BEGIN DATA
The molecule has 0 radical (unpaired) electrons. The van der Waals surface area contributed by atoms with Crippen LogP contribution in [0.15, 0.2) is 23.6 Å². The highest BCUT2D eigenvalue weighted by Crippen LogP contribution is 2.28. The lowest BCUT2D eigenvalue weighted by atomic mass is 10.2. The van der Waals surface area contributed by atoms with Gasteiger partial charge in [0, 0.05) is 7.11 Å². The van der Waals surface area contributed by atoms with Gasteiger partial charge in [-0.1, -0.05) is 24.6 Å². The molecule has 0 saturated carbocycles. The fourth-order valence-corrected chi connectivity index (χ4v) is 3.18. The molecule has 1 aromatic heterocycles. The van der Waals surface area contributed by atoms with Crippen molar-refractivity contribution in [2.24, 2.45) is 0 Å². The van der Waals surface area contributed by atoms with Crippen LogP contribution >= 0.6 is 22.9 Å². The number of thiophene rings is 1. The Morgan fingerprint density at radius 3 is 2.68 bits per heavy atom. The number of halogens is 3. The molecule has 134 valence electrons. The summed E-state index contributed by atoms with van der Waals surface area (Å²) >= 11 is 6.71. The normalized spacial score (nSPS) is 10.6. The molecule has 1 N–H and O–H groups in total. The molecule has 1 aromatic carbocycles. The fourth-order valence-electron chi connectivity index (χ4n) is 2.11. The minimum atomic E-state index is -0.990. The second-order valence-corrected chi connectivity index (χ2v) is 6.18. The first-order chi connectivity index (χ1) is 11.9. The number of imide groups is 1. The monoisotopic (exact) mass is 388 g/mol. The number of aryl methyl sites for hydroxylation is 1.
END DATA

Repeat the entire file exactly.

The molecule has 0 radical (unpaired) electrons. The van der Waals surface area contributed by atoms with Crippen LogP contribution in [0.15, 0.2) is 23.6 Å². The highest BCUT2D eigenvalue weighted by Crippen LogP contribution is 2.28. The lowest BCUT2D eigenvalue weighted by atomic mass is 10.2. The van der Waals surface area contributed by atoms with Gasteiger partial charge in [0, 0.05) is 7.11 Å². The van der Waals surface area contributed by atoms with Gasteiger partial charge in [-0.1, -0.05) is 24.6 Å². The molecule has 0 saturated carbocycles. The fourth-order valence-corrected chi connectivity index (χ4v) is 3.18. The molecule has 1 aromatic heterocycles. The van der Waals surface area contributed by atoms with Crippen molar-refractivity contribution in [2.24, 2.45) is 0 Å². The van der Waals surface area contributed by atoms with Crippen LogP contribution >= 0.6 is 22.9 Å². The number of thiophene rings is 1. The Morgan fingerprint density at radius 3 is 2.68 bits per heavy atom. The number of halogens is 3. The molecule has 134 valence electrons. The summed E-state index contributed by atoms with van der Waals surface area (Å²) >= 11 is 6.71. The normalized spacial score (nSPS) is 10.6. The molecule has 1 N–H and O–H groups in total. The molecule has 1 aromatic carbocycles. The fourth-order valence-electron chi connectivity index (χ4n) is 2.11. The minimum atomic E-state index is -0.990. The second-order valence-corrected chi connectivity index (χ2v) is 6.18. The first-order chi connectivity index (χ1) is 11.9. The number of imide groups is 1. The monoisotopic (exact) mass is 388 g/mol. The number of aryl methyl sites for hydroxylation is 1.